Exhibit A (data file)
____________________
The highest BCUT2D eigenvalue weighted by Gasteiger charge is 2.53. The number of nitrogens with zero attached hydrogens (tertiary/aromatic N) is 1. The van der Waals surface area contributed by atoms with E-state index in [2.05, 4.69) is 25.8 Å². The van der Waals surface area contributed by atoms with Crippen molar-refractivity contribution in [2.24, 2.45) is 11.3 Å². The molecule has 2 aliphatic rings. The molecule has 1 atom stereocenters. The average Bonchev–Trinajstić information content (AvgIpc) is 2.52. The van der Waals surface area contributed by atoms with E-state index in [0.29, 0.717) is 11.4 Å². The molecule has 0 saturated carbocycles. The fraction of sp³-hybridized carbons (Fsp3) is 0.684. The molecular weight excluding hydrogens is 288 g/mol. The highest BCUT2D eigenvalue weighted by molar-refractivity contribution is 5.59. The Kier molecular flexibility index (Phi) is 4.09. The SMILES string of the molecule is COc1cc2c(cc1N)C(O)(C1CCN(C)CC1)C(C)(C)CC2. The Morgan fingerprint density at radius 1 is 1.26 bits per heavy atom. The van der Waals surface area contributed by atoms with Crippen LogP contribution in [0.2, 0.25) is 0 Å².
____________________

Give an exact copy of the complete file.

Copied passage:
The highest BCUT2D eigenvalue weighted by Gasteiger charge is 2.53. The number of nitrogens with zero attached hydrogens (tertiary/aromatic N) is 1. The van der Waals surface area contributed by atoms with E-state index in [2.05, 4.69) is 25.8 Å². The van der Waals surface area contributed by atoms with Crippen molar-refractivity contribution in [2.24, 2.45) is 11.3 Å². The molecule has 2 aliphatic rings. The molecule has 1 atom stereocenters. The average Bonchev–Trinajstić information content (AvgIpc) is 2.52. The van der Waals surface area contributed by atoms with E-state index in [0.29, 0.717) is 11.4 Å². The molecule has 0 saturated carbocycles. The fraction of sp³-hybridized carbons (Fsp3) is 0.684. The molecular weight excluding hydrogens is 288 g/mol. The highest BCUT2D eigenvalue weighted by molar-refractivity contribution is 5.59. The Kier molecular flexibility index (Phi) is 4.09. The SMILES string of the molecule is COc1cc2c(cc1N)C(O)(C1CCN(C)CC1)C(C)(C)CC2. The Morgan fingerprint density at radius 1 is 1.26 bits per heavy atom. The van der Waals surface area contributed by atoms with Crippen LogP contribution in [0.2, 0.25) is 0 Å².